We previously discussed how the Justice Department hounded Aaron Swartz in a prosecution that sought 35 years in prison for his effort to make academic papers available to the public — even though MIT did not ask for such charges and later released the papers free of charge to the public.

    There's more and you can read it at the link.

    And finally we have this article:

    Aaron Swartz's Lawyer: Prosecutor Stephen Heymann Wanted 'Juicy' Case for Publicity. I think the title says it all.
     
  7. Mike

    Mike Founding Member Coach

    Because it's pretty obvious he made a habit of using unauthorized access to computer systems to pilfer documents. There might not have been any charges resulting from the PACER incident, but the FBI had investigated it and was aware of it. In the end, his bad behavior caught up with him. Life's a bitch, sometimes.

    Do I really care how Aaron Swartz's lawyer paints the picture? I don't think so.

    To be honest, the more I read of Aaron Swartz, the less impressed I am. I refuse to subscribe to his martyrdom & beatification. He was a criminal under indictment, and most likely guilty. He could have done a lot more with his life, especially given his talents, but he wasted it.
     
  8. Sunny Goth

    Sunny Goth Original Member Coach

    Well, you're pretty much standing alone there.
     
  9. Mike

    Mike Founding Member Coach

    I doubt it.

    There's so much hype about him right now (Invented RSS? He didn't. Co-founder of Reddit? He wasn't.) that most people are missing the details in the all the fluff. He did a lot in 26 years, but he doesn't match up to the legend that it seems is being created for him.

    Basically you have a depressed prodigy who couldn't hold a real job and who committed suicide rather than deal with things.

    In the end the historians usually get it right.

    And as I've said repeatedly, the real issue that people should be addressing in all this is the availability of mental health care and treatment.
     
  10. Mike

    Mike Founding Member Coach

    On Reuters today, it appears there are plenty of others who have connected the same dots as I:

    Other legal experts said the prosecution, led by U.S. Attorney Carmen Ortiz in Boston, followed the law closely in bringing charges against Swartz, who argued that research created with public funds should be freely shared on the Internet. Authorities charge that, when MIT tried to shut off the downloads, Swartz hid and altered his computer's network identity and eventually sneaked into a closet at the university's Cambridge, Massachusetts, campus to gain access to the 4 million articles. "The prosecutors weren't stretching the law to fit the facts," said Orin Kerr, a professor at George Washington University law School and a former federal prosecutor. "The law is broad and seems to cover this kind of act."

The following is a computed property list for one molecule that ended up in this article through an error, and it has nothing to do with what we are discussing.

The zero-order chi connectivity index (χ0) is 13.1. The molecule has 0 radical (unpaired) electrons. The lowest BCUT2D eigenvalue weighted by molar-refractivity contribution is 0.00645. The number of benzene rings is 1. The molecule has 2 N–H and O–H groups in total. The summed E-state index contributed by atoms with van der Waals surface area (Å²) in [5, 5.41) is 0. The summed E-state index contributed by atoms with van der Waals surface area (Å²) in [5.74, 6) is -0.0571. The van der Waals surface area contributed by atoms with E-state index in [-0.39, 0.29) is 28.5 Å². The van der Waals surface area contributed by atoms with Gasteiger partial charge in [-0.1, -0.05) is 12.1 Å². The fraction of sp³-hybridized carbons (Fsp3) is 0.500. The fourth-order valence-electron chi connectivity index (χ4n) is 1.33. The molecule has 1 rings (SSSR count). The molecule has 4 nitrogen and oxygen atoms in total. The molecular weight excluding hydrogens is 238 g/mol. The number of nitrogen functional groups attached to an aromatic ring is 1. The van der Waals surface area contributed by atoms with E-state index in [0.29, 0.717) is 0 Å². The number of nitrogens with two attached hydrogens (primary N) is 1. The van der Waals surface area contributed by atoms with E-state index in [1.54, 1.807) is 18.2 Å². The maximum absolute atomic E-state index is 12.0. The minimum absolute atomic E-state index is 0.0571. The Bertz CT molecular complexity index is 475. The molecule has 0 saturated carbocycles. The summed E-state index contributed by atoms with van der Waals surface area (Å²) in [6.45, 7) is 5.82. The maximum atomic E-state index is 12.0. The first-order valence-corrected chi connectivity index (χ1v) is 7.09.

...

    "They make an aggressive reading of what unauthorized access means to try to throw the book at somebody," she said. "Usually, their real beef isn't with the hacking, but with something else the person did that the prosecutor didn't like." Hofmann and many of Swartz's supporters believe that might be what happened to the popular online activist ... Swartz had been investigated before after downloading almost 20 million pages of text from a government-run database of court records called PACER in 2008. No charges were filed. But he got into more serious trouble in 2011 after the MIT incident, which led to his prosecution in a trial that had been due to start in a few months.

    Even the attorney who represented Lori Drew appears to agree that the prosecution of Aaron Swartz was proper:

    Swartz's possible desire to make the articles public did not exempt him from prosecution, said Kerr, who represented the woman accused of hacking for using a fake MySpace profile. "There's no 'good guy' exception to the criminal laws."​

    Meanwhile, his father and others are ranting that Aaron Swartz was 'killed by the government.' What a bunch of self-indulgent narcissists! Whatever happened to taking personal responsibility for your own actions and not breaking the law in the first place?
     
  11. There is much buzz surrounding the recent suicide of Aaron Swartz–and whether prosecutorial abuse by Carmen Ortiz played a part.
    Glenn Greenwald:
    Whenever an avoidable tragedy occurs, it’s common for there to be an intense spate of anger in its immediate aftermath which quickly dissipates as people move on to the next outrage. That’s a key dynamic that enables people in positions of authority to evade consequences for their bad acts. But as more facts emerge regarding the conduct of the federal prosecutors in the case of Aaron Swartz – Massachusetts’ US attorney Carmen Ortiz and assistant US attorney Stephen Heymann – the opposite seems to be taking place: there is greater and greater momentum for real investigations, accountability and reform. It is urgent that this opportunity not be squandered, that this interest be sustained.